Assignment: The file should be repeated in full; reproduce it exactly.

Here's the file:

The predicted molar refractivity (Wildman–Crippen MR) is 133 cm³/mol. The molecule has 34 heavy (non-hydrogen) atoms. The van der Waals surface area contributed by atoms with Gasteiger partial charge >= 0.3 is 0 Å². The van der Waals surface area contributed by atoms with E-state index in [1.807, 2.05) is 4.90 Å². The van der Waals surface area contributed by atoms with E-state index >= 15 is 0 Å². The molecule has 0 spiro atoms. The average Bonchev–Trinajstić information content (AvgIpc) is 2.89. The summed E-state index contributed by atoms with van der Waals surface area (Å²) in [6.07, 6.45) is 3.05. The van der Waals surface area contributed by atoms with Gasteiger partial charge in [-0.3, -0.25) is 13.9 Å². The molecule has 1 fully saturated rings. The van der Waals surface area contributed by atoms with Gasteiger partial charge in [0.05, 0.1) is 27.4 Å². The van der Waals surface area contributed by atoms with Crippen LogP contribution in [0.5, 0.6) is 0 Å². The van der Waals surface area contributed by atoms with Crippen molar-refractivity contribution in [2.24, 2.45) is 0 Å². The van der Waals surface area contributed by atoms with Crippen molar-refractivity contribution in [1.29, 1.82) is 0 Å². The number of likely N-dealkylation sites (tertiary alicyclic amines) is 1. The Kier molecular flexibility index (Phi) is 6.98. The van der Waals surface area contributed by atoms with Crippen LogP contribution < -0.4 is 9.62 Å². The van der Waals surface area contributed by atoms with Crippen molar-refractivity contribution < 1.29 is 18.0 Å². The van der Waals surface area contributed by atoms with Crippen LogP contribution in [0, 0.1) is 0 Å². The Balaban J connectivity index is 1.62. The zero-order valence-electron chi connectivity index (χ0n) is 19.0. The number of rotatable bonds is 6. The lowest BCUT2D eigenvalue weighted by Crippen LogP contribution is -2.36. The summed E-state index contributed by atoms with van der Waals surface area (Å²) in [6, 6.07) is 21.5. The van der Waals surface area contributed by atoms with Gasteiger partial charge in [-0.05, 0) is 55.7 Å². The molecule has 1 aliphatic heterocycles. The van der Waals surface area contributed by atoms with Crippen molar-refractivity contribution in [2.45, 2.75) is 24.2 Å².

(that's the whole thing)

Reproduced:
The predicted molar refractivity (Wildman–Crippen MR) is 133 cm³/mol. The molecule has 34 heavy (non-hydrogen) atoms. The van der Waals surface area contributed by atoms with Gasteiger partial charge >= 0.3 is 0 Å². The van der Waals surface area contributed by atoms with E-state index in [1.807, 2.05) is 4.90 Å². The van der Waals surface area contributed by atoms with E-state index >= 15 is 0 Å². The molecule has 0 spiro atoms. The average Bonchev–Trinajstić information content (AvgIpc) is 2.89. The summed E-state index contributed by atoms with van der Waals surface area (Å²) in [6.07, 6.45) is 3.05. The van der Waals surface area contributed by atoms with Gasteiger partial charge in [-0.3, -0.25) is 13.9 Å². The molecule has 1 fully saturated rings. The van der Waals surface area contributed by atoms with Gasteiger partial charge in [0.05, 0.1) is 27.4 Å². The van der Waals surface area contributed by atoms with Crippen LogP contribution in [0.5, 0.6) is 0 Å². The van der Waals surface area contributed by atoms with Crippen molar-refractivity contribution in [2.24, 2.45) is 0 Å². The van der Waals surface area contributed by atoms with Crippen molar-refractivity contribution in [1.29, 1.82) is 0 Å². The number of likely N-dealkylation sites (tertiary alicyclic amines) is 1. The Kier molecular flexibility index (Phi) is 6.98. The van der Waals surface area contributed by atoms with Crippen LogP contribution < -0.4 is 9.62 Å². The van der Waals surface area contributed by atoms with Crippen molar-refractivity contribution < 1.29 is 18.0 Å². The van der Waals surface area contributed by atoms with Crippen LogP contribution in [0, 0.1) is 0 Å². The Balaban J connectivity index is 1.62. The zero-order valence-electron chi connectivity index (χ0n) is 19.0. The number of rotatable bonds is 6. The lowest BCUT2D eigenvalue weighted by Crippen LogP contribution is -2.36. The summed E-state index contributed by atoms with van der Waals surface area (Å²) in [6, 6.07) is 21.5. The van der Waals surface area contributed by atoms with Gasteiger partial charge in [-0.05, 0) is 55.7 Å². The molecule has 1 aliphatic heterocycles. The van der Waals surface area contributed by atoms with Crippen molar-refractivity contribution in [2.45, 2.75) is 24.2 Å².